The transport and logistics sector is huge, covering air, rail, road and water. We take a look at three air passenger transport roles.
In the air – air cabin crew
Air cabin crew make sure that all the passengers on board their flight have a safe and comfortable journey. They perform pre-flight checks to make sure that everything is in good working order and, after welcoming passengers on board, they perform in-flight tasks including giving safety presentations, serving food and drinks, selling duty free products and generally looking after the passengers.
There are certain skills that air cabin crew need to have. These include good communication and teamwork skills, numeracy skills, a polite yet firm approach for dealing with any difficult passengers and the ability to remain calm in stressful situations.
Very specifically, air cabin crew need to be aged 18 or 21 for some airlines, have a good level of fitness, be able to swim, have normal colour vision, hold a passport with no restrictions on it and they must undergo a Disclosure and Barring Service (DBS) check.
You don’t need anything higher than a decent secondary school education, including maths and English GCSEs at grades 9 – 4. If you did want to study further before beginning your career then an HNC / HND, foundation degree or bachelor’s degree in something like hospitality management or leisure and tourism would be a good option.
Some of the perks of working as a member of cabin crew are that some airlines offer extra allowances (pay) for additional languages that you speak and most offer overnight payments for nights away, free domestic flights and discounted international flights.
Pilots fly passengers or cargo from one destination to another. They have responsibility for the safe operation of the aircraft and for passenger and crew safety.
Airline pilots perform pre-flight checks, route planning, communicate with air traffic control, check data in-flight and adjust the flight plan if necessary, keep the passengers and crew updated throughout the flight and complete flight reports.
As is the case with air traffic controllers, those wanting to train as a pilot must pass a medical test (Class 1) before they can begin training for their Airline Transport Pilots Licence (ATPL). This training is very expensive and costs between £60,000 and £90,000. There is a Level 6 Apprenticeship in Professional Aviation Pilot Practice available which offers a route to becoming a pilot.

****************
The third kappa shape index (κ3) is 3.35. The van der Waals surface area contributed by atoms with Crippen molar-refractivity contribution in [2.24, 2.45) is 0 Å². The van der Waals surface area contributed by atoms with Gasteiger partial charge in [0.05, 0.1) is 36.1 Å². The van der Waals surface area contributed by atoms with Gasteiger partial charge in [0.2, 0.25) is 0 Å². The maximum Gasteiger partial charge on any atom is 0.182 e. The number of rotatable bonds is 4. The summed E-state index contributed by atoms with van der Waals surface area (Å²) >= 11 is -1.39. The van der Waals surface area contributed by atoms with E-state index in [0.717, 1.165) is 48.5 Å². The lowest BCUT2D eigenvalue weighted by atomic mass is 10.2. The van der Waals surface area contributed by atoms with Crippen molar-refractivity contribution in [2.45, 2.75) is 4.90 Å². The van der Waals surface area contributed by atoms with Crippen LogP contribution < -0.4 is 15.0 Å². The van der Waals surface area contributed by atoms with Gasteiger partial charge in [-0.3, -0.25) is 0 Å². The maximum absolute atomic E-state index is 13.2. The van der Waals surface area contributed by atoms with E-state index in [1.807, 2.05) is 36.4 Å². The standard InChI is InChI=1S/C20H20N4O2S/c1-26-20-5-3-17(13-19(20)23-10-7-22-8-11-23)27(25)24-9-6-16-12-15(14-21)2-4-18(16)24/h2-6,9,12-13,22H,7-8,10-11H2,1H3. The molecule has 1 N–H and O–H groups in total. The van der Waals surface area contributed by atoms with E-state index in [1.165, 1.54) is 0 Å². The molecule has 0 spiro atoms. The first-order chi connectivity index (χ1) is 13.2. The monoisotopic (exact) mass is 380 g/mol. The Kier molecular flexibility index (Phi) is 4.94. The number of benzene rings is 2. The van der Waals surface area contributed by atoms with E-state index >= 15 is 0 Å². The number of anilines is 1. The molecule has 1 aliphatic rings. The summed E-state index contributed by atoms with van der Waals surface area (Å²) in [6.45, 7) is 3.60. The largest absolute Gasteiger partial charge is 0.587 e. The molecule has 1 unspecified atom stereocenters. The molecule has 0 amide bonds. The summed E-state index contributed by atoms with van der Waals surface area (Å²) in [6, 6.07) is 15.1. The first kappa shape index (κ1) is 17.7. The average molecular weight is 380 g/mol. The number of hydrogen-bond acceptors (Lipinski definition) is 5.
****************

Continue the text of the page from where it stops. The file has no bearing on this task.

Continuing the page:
You would need GCSEs at grades 9 – 4 and A-levels, ideally in English, maths, science and a second language. Studying for a degree in aviation which includes pilot training is another option.
You would begin by working as a co-pilot. After you have clocked up 1500 flying hours, your licence can be moved from frozen ATPL status to unfrozen and you can qualify as an airline captain. You must be at least 21 years old to hold a full ATPL.
Starting salaries for airline pilots are between £20,000 – £30,000. An experienced pilot can earn anywhere between £38,000 and £90,000 and a higher experienced pilot can earn up to £140,000.
On the ground – air traffic controller
Air traffic controllers are highly trained professionals who, using radar and other technology, track planes and support pilots through take-off, landing and in-flight. As an air traffic controller you could be in charge of the airspace between airports (an area controller) or you could be guiding pilots through landing (an approach controller). To find out whether you might be the right sort of person for this job you could complete some of the online activities at www.nats.aero.
You must be over 18 and you must have a minimum of five GCSEs, including maths and English at grades 9 – 4 to train as an air traffic controller. It’s not necessary, but a degree which is numerical or technical in nature might be beneficial.
There are some other strict requirements and you will have to pass a medical test (the European Class 3 medical certificate). You must have normal blood pressure and no evidence of heart, gastro-intestinal tract or respiratory disease. You must have a body mass index of below 35, not have epilepsy, have normal colour vision and no auditory problems.
It takes around 3 – 4 years to train as an air traffic controller. Whilst training you would earn a salary of £13,154, rising to between £32,000 and £36,000 once you’ve completed and passed your training. There are opportunities to earn a great deal more than this with experience, but do bear in mind that for every 3,330 applicants there are 15 validated controllers.